MPIDR Working Paper
Do only new brooms sweep clean? A review on workforce age and innovation
MPIDR Working Paper WP-2009-005, 29 pages.
Rostock, Max Planck Institute for Demographic Research (February 2009)
The relationship between age and creative performance has been found to follow a hump-shaped profile in the arts and sciences, and in great technological achievement. Accordingly, accelerating workforce aging raises concern about whether future capacity to innovate is endangered. This paper provides a review of existing studies exploring age effects on innovative performance, both at the individual and the macro levels.
Empirical evidence confirms the hump-shaped relationship between workers’ ages and innovative performance, with the highest levels of performance seen between ages 30 and 50, depending on the domain. Industrial invention in knowledge-intensive fields, and great invention in general, seem to be a young man’s game. Yet in more experience-based fields, innovative performance peaks later, and remains stable until late in the career.
Moreover, the quality of invention remains rather stable at older ages. However, individual-level evidence has to be interpreted with caution due to the presence of selectivity biases and unobserved heterogeneity.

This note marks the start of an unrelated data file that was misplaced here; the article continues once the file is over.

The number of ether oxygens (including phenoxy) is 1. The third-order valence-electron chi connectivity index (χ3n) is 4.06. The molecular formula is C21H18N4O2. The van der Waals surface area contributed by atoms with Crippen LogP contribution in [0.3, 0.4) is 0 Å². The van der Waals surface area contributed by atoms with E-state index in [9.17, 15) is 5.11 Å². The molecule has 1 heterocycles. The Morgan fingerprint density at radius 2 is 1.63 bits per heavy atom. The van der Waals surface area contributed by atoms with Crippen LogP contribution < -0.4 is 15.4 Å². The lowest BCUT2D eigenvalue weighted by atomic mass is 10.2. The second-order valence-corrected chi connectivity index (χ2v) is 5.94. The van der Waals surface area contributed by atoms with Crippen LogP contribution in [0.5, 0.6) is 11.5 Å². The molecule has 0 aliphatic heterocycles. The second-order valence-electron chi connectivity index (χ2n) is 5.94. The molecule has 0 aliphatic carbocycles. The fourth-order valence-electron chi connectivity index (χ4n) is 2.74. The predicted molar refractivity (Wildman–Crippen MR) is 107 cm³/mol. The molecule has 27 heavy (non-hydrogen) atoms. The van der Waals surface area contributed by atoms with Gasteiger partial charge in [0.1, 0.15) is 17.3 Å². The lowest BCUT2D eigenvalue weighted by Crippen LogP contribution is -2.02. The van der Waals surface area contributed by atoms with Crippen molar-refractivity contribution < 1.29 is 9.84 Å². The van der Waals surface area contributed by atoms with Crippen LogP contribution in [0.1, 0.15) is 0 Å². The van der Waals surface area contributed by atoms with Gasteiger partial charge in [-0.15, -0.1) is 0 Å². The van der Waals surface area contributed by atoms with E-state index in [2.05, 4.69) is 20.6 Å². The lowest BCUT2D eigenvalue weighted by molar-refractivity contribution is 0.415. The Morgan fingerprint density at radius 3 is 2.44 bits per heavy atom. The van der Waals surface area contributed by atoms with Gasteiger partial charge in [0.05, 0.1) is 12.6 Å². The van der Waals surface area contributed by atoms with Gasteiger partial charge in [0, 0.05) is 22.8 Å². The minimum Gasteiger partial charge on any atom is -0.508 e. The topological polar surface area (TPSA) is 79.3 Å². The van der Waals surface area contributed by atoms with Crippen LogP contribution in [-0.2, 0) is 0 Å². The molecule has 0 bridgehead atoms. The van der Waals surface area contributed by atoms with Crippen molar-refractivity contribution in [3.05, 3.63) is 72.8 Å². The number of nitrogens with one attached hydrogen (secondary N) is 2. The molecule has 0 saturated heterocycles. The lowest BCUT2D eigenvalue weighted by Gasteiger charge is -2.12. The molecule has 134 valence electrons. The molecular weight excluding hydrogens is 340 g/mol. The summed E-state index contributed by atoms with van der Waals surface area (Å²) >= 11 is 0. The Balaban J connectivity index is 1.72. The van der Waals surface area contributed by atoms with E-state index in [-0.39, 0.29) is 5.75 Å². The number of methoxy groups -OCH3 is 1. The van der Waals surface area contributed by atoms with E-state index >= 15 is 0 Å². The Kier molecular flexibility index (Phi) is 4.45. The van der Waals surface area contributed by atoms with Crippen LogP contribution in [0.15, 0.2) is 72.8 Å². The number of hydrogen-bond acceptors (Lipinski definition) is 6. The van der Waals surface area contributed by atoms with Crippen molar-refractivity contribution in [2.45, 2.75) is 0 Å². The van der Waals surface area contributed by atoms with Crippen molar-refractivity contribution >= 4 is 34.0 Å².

Studies at the levels of firms, regions, and countries address some of these issues. Results of these studies have indicated that young professionals drive knowledge absorption, innovation, and technological progress, whereas more experienced workers are more relevant in mature technological regimes.
Apart from integrating the existing empirical evidence on different levels of aggregation, a strong focus is on methodological issues and conceptual challenges. This review therefore provides a sound basis for further studies on the impact of workforce aging on innovative performance. In addition, promising directions for future research are proposed.